Next came CD-RW or CD-rewritable, which also used to be called CD-erasable. CD-RW
drives can read CD-ROM, CD-R and CD-RW formats, and they can record both CD-R and CD-RW
formats. In fact, CD-RW media can be re-recorded up to 1,000 times.


CD-RW format came along because development of the rewritable digital video disk format
was taking longer then expected. The downside to CD-RW is that it's unreadable by common
CD-ROM drives unless the disk has undergone special modification and the CD-ROM drive is
MultiRead-enabled.


There's also a phase change dual format, or PD, format similar to CD-RW. The PD format
gives faster data throughput, but PD disks can only be read and written to by PD drives.


The MultiRead industry standard [GCN, Aug. 11, Page 1] was developed to resolve some of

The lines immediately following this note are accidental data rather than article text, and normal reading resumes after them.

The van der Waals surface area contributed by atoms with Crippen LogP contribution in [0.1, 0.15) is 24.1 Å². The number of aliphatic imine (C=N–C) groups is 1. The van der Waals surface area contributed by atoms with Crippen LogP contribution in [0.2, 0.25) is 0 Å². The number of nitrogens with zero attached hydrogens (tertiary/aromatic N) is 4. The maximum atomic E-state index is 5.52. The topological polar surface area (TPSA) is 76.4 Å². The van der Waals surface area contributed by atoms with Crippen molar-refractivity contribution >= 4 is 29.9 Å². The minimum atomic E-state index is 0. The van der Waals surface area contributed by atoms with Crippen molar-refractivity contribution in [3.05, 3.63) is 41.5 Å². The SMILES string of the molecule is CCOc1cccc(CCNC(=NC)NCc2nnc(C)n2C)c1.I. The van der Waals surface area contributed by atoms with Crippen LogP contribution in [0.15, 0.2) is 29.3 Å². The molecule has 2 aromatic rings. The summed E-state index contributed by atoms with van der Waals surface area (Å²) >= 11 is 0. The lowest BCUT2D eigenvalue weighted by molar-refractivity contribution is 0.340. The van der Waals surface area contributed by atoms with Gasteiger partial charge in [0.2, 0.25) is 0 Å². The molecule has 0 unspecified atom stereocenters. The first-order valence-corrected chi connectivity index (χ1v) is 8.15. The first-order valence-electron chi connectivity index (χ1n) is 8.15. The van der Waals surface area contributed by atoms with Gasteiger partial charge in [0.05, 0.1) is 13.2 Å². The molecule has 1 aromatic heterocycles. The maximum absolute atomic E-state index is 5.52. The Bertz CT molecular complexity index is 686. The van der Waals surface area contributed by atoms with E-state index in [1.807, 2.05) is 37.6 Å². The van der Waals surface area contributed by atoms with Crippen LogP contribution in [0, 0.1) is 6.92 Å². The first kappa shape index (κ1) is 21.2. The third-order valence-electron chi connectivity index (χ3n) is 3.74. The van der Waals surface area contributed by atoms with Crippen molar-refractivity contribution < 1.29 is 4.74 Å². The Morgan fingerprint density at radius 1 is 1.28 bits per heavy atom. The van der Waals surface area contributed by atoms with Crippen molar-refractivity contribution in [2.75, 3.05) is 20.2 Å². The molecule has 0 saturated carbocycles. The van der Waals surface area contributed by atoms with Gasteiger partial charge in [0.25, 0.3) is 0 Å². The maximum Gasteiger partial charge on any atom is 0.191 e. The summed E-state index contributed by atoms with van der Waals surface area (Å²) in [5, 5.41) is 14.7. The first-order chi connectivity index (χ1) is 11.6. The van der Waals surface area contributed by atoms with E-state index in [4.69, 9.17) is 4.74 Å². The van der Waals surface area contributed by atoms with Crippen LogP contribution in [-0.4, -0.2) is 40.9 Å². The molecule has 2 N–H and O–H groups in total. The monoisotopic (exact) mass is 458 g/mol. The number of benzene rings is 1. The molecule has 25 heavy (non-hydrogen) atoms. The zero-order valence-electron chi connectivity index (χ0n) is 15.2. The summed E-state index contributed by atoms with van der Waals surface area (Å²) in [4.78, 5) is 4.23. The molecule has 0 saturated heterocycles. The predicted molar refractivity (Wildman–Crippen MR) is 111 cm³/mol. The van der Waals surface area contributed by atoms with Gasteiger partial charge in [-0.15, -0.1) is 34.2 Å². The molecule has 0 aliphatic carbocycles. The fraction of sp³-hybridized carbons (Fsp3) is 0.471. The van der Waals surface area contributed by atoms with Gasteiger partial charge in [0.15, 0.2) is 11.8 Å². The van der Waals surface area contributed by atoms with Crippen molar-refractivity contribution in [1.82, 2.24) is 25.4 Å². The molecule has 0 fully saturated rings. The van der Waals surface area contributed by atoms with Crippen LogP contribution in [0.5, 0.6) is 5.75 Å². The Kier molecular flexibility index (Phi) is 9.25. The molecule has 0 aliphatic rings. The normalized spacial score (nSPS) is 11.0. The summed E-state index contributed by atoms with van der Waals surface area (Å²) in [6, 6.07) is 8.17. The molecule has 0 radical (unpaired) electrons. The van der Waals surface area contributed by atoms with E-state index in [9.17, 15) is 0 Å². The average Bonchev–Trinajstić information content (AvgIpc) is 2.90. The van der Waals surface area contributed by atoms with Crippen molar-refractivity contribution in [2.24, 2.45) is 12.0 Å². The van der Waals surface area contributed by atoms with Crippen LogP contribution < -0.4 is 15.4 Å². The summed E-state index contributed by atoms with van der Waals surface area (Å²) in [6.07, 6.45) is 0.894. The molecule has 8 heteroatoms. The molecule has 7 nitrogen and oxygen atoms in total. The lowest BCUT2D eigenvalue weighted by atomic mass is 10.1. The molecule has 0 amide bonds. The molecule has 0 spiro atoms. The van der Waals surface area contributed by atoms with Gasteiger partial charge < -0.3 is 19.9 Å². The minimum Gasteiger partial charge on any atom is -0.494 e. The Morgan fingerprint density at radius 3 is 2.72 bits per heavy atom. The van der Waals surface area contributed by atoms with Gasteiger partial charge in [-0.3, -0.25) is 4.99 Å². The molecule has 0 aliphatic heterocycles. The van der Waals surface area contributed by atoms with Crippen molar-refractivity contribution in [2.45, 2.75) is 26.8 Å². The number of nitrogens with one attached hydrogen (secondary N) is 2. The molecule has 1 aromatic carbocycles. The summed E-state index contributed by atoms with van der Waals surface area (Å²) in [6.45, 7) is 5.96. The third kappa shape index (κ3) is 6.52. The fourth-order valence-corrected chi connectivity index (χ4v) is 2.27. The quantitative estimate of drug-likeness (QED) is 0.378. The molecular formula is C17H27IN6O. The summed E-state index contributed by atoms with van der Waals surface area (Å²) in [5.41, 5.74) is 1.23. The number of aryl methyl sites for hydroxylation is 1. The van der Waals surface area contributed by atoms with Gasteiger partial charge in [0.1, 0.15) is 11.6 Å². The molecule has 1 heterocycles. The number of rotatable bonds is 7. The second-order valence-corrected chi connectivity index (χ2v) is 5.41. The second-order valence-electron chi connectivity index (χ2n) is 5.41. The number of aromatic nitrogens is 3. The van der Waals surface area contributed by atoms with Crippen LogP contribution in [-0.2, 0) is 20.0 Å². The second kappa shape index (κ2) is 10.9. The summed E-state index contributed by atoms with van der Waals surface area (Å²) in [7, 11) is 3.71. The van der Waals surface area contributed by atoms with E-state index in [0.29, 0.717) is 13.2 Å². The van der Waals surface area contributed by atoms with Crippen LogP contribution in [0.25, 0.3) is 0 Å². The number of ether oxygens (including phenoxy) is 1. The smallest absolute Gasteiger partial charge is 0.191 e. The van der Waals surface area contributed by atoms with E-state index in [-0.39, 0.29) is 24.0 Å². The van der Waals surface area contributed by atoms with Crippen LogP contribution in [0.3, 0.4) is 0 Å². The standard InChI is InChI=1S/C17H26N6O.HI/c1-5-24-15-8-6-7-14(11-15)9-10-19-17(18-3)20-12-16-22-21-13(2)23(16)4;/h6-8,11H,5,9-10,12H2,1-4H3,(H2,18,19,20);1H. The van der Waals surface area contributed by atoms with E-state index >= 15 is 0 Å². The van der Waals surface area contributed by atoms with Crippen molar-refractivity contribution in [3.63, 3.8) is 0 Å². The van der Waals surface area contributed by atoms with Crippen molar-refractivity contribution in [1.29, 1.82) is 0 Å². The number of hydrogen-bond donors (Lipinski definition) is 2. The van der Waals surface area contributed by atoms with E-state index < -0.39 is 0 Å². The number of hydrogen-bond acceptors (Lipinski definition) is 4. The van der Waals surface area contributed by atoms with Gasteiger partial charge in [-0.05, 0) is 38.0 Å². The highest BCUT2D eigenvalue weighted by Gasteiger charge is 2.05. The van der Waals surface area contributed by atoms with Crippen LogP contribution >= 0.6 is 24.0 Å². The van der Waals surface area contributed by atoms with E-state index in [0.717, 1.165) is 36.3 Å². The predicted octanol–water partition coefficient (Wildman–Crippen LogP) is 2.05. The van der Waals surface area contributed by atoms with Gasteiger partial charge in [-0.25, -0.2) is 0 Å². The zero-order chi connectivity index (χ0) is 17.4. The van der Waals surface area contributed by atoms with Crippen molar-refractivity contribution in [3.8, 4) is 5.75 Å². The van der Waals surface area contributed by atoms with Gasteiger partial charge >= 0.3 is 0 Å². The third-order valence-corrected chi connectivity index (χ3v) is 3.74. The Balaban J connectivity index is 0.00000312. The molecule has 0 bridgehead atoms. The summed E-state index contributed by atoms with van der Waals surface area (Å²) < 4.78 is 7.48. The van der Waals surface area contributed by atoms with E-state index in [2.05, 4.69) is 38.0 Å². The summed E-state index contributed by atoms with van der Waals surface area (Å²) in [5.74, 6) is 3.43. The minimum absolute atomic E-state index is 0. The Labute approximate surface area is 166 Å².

the incompatibility problems among these formats, including DVD drives' inability to read
CD-R disks and CD-ROM drives' inability to read CD-RW disks.


Whether all manufacturers will adopt the MultiRead standard is yet to be seen.


I ran into the kind of problems you might expect with the MP6200S drive, in trying to
modify the disk to be read by CD-ROM drives. Other glitches proved frustrating, too.


Ricoh's claimed 6X read speed and 2X write speed were unrealistic. Reading went at
about 4X, and writing was slightly better than 1X. Other rewritable media using the same
SCSI card on the same computer performed up to specifications, so I concluded that the
drive or the software must be at fault. Since the speed was the same with either Easy CD
Pro 95 or Direct CD, that left the drive.


When I finished recording a CD-RW disk, I followed the software's instructions to
modify the disk so ordinary CD-ROM drives could read it. After putting the disk into
several makes of drives without success, I searched the Ricoh World Wide Web site for
answers.


What I found was a list of all the CD-ROM drives Ricoh has acknowledged as able to read
its CD-RW disks. There were three: the Hitachi CDR-8130 CD-ROM drive, the Hitachi GD-2000
DVD-ROM drive, and the Plextor 12/20 pleX CD-ROM drive. Only two of these are CD-ROM
drives.


The dearth of MultiRead-capable CD-ROM drives is not Ricoh's fault, but the company's